Blockchain Issues | #2: Human Error Breeds Catastrophe
This is part three of a multiple part series beginning with: “What is Blockchain Technology?” where we explore blockchain and how it can best be leveraged for business today.
I’m going to go out on a limb and say that this is probably the most glossed over issue with blockchain systems in the industry today. While we can all imagine the benefits of automated contracts, distributed value systems, and individual digital ownership of assets, we should all be equally as concerned about them. For example:
- If you make a transaction to the wrong address, that asset transfer is in most cases completely unrecoverable.
- If you deploy a smart contract with an exploit in the programming, the software can’t just be updated to fix it.
- If you don’t maintain secure and accessible environments for your access keys, you can be locked out your accounts forever.
- If the consensus model isn’t secure for your distributed network, an attacker can seize control of the entire blockchain ledger and write transactions as they see fit.
So as you can see, there are some serious implications for human error when using a blockchain system. In fact, the consequences looming over me while engineering blockchain systems feel quite similar to the life and death gravity of decisions made while I was in the Marines.
Unfortunately, I’ve had the displeasure of informing panicked individuals, from executive fund managers to your average consumer, that there isn’t any third party that can come to their rescue after mismanaging their assets. This is last thing anybody wants to hear after losing any sum of money, but it’s the reality we face when using distributed autonomous systems.
Case Study: The DAO Hack
“The DAO” was the name of a specific Distributed Autonomous Organization, which launched on the Ethereum platform April 30th, 2016. They were building a venture capital platform where investment decisions would be made based on community consensus rather than a centralized panel of executives.
The DAO was represented everything innovative and comforting about public crowd sales, and promised to build a decentralized organization that would allow democratic management of both commercial and non-profit enterprises. At the time, The DAO was the largest crowdfunding in history, with over $150 million in capital raised in just 28 days.
The creators of The DAO were not expecting such an overwhelming interest, and were not prepared to handle it. They did not cap their funding round, which is a standard ethic regarding the raising of capital.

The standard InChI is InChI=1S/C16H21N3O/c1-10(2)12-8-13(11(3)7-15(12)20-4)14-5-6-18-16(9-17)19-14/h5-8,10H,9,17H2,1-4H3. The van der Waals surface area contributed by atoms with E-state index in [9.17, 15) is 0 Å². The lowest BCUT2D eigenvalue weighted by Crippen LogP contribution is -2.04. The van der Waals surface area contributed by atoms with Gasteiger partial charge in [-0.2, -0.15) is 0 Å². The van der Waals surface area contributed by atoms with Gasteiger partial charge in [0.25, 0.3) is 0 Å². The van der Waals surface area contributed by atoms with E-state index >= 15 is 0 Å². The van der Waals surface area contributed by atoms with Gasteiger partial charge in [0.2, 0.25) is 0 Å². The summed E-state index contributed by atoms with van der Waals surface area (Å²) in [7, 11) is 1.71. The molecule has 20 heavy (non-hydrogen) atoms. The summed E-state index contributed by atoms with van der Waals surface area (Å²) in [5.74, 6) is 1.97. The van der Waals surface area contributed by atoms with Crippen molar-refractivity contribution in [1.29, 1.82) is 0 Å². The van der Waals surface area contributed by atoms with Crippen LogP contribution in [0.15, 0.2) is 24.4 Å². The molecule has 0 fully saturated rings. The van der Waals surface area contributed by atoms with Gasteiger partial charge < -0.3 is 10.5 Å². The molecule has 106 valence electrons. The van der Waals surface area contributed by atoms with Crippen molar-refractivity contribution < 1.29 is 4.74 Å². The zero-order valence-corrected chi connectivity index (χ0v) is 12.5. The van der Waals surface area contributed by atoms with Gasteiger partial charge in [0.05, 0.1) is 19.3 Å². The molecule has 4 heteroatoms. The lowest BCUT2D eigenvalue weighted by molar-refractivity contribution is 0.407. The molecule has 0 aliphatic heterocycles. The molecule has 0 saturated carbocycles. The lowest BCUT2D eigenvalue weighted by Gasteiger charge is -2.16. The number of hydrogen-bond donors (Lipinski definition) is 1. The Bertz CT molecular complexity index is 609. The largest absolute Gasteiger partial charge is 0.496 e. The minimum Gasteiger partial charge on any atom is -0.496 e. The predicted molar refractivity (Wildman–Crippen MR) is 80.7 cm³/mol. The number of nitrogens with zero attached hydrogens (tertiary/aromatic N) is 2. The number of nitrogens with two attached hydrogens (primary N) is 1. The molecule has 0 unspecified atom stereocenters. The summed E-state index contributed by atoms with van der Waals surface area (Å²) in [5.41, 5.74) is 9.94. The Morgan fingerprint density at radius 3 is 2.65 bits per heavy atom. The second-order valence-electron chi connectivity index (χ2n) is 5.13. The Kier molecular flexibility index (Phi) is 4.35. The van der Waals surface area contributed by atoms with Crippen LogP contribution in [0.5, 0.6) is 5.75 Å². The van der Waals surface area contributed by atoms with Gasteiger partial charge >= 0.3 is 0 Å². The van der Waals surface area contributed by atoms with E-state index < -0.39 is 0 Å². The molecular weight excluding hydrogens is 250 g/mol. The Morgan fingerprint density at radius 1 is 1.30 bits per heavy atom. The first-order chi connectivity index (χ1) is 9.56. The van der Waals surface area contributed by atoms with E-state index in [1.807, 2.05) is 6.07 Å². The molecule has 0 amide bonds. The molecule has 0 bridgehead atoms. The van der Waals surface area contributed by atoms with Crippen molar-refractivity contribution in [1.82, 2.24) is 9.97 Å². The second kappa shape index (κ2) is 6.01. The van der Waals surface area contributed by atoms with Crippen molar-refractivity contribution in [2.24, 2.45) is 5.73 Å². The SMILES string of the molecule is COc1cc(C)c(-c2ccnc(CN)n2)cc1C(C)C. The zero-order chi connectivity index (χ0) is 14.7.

Once the crowdsale was over, many issues were addressed regarding potential vulnerabilities and exploits of the smart contracts managing the organization. After all, this was the most complicated attempt at such an organization to date. One such exploit that was discussed, was the “recursive call bug”, which had been found in the software by one of the founders.
Despite the vulnerability, the founders insisted that it was patched before launching and that DAO funds were not at any risk of being exploited.
In June 2016, users exploited the vulnerability which enabled them to steal 3.6 million ether, worth around $80 million at the time, of The DAO’s funds. In July 2016 at Block 1,920,000 on the Ethereum blockchain, the Ethereum development community voted to hard-fork the Ethereum blockchain to restore virtually all funds that were stolen to the original accounts.
This was highly controversial and led to a lasting fork in Ethereum. This is why there is an Ethereum Classic (Original Chain) and an Ethereum (Developer Approved Chain).
The DAO was completely delisted from all exchanges and the project was pronounced dead in the water in just a few months time.
Simplifying What Happened
- A successfully funded startup raised over 100 million dollars and lost it all due to just a few lines of code in their smart contracts.
- The founders ignored the advice and recommendations of legal and technical experts all over the world and decided to push forward on a project prematurely.
- The SEC concluded that DAO tokens sold on the Ethereum blockchain were securities and therefore possible violations of U.S. securities laws.
- Ethereum was forced to bail the DAO and their investors out at their own expense by initiating a hard fork that returned stolen funds back to the original accounts.
The scope of human error extends into the most catastrophic circumstances in blockchain systems. Unlike traditional centralized systems, there are no third parties to rely on for support, and there isn’t a quick way to patch or reverse exploits once they are found. Furthermore, if you are operating on a public network without KYC (Know Your Customer), there may not even be an avenue for legal support.
Blockchain is still new technology, and isn’t a full stack system, so don’t rush into it without expecting copious amounts of trial and error. It’s important to test not just your own blockchain system, but the underlying platforms it’s relying on as well.